All research selected for funding involving human subjects, to include use of human biological specimens and human data, must comply with the federal regulations for human subjects protection. Further, research involving human subjects that is conducted or supported by the DoD must comply with 32 CFR 219, Protection of Human Subjects (and DoD Instruction 3216.02, Protection of Human Subjects and Adherence to Ethical Standards in DoD-Supported Research (http://www.dtic.mil/whs/directives/corres/pdf/321602p.pdf).
Institutions awarded funding for research involving human subjects must provide documentation of a current Assurance of Compliance with federal regulations for human subjects protection, such as a Department of Health and Human Services, Office of Human Research Protection Federal Wide Assurance (http://www.hhs.gov/ohrp). All institutions engaged in human subjects research, to include subcontractors, must also hold a valid assurance. In addition, all personnel involved in human subjects research must provide documentation of completion of human subjects research training.
For all proposed research that will involve human subjects in the first year or phase of the project, the institution must provide evidence of or a plan for review by an Institutional Review Board (IRB) upon final proposal submission to DARPA as part of their proposal, prior to being selected for funding. The IRB conducting the review must be the IRB identified on the institution’s Assurance of Compliance with human subjects protection regulations. The protocol, separate from the proposal, must include a detailed description of the research plan, study population, risks and benefits of study participation, recruitment and consent process, data collection, and data analysis. It is recommended that you consult the designated IRB for guidance on writing the protocol. The informed consent document must comply with federal regulations (32 CFR 219.116). A valid Assurance of Compliance with human subjects protection regulations along with evidence of completion of appropriate human subjects research training by all investigators and personnel involved with human subjects research should accompany the protocol for review by the IRB.
In addition to a local IRB approval, a headquarters-level human subjects administrative review and approval is required for all research conducted or supported by the DoD. The Army, Navy, or Air Force office responsible for managing the award can provide guidance and information about their component’s headquarters-level review process. Note that confirmation of a current Assurance of Compliance with human subjects protection regulations and appropriate human subjects research training is required before headquarters-level approval can be issued.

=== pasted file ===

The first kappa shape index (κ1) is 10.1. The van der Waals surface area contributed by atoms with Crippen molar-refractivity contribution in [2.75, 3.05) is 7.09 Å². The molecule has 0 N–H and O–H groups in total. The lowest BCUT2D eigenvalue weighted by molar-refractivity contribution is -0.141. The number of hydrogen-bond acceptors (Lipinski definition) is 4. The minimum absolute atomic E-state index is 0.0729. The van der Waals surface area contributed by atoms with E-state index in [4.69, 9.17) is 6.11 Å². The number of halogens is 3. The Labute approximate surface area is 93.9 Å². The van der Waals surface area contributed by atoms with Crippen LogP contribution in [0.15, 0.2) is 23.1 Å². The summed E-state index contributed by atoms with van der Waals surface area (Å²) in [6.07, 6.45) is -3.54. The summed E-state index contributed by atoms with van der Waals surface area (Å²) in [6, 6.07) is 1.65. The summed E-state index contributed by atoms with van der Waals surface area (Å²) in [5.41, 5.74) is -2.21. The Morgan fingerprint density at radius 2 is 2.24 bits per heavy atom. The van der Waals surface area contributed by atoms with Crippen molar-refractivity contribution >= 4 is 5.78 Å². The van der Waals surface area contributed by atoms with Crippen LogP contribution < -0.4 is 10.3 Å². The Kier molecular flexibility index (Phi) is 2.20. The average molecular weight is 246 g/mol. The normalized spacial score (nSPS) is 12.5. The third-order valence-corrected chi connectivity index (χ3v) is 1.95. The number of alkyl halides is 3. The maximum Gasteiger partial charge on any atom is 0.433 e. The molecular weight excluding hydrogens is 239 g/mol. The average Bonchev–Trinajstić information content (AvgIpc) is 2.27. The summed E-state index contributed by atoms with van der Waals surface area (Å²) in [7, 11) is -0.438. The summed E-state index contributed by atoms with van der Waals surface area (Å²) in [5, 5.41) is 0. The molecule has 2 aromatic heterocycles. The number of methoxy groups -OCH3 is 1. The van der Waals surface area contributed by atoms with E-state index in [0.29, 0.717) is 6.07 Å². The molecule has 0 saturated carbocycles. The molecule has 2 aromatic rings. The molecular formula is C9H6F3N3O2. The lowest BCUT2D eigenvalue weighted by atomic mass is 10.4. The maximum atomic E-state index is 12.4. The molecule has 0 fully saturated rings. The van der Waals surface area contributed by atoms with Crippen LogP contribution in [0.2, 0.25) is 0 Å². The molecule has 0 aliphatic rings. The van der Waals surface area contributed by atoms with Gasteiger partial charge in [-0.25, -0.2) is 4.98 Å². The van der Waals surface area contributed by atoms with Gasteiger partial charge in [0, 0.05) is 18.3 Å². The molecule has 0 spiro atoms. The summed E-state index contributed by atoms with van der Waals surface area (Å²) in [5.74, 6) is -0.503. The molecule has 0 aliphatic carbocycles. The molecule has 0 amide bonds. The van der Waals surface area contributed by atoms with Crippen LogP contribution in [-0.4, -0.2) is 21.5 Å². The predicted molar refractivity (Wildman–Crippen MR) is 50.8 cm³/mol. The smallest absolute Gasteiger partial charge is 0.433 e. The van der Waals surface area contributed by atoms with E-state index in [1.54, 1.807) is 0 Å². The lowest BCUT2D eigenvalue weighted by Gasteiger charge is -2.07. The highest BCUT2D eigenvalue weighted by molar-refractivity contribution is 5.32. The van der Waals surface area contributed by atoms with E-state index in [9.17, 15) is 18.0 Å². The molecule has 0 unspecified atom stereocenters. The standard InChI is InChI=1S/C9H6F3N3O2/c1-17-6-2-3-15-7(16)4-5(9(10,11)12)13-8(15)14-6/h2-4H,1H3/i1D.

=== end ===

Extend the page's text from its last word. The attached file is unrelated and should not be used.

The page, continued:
The time required to complete the IRB review/approval process varies depending on the complexity of the research and the level of risk involved with the study. The IRB approval process can last between one and three months, followed by a DoD review that could last between three and six months. Ample time should be allotted to complete the approval process. DoD/DARPA funding cannot be used toward human subjects research until ALL approvals are granted.
Award recipients performing research, experimentation, or testing involving the use of animals shall comply with the rules on animal acquisition, transport, care, handling, and use as outlined in: (i) 9 CFR parts 1-4, Department of Agriculture rules that implement the Animal Welfare Act of 1966, as amended, (7 U.S.C. § 2131-2159); (ii) National Institutes of Health Publication No. 86-23, "Guide for the Care and Use of Laboratory Animals" (8th Edition); and (iii) DoD Instruction 3216.01, “Use of Animals in DoD Programs.”
For projects anticipating animal use, proposals should briefly describe plans for Institutional Animal Care and Use Committee (IACUC) review and approval. Animal studies in the program will be expected to comply with the Public Health Service (PHS) Policy on Humane Care and Use of Laboratory Animals, available at http://grants.nih.gov/grants/olaw/olaw.htm.
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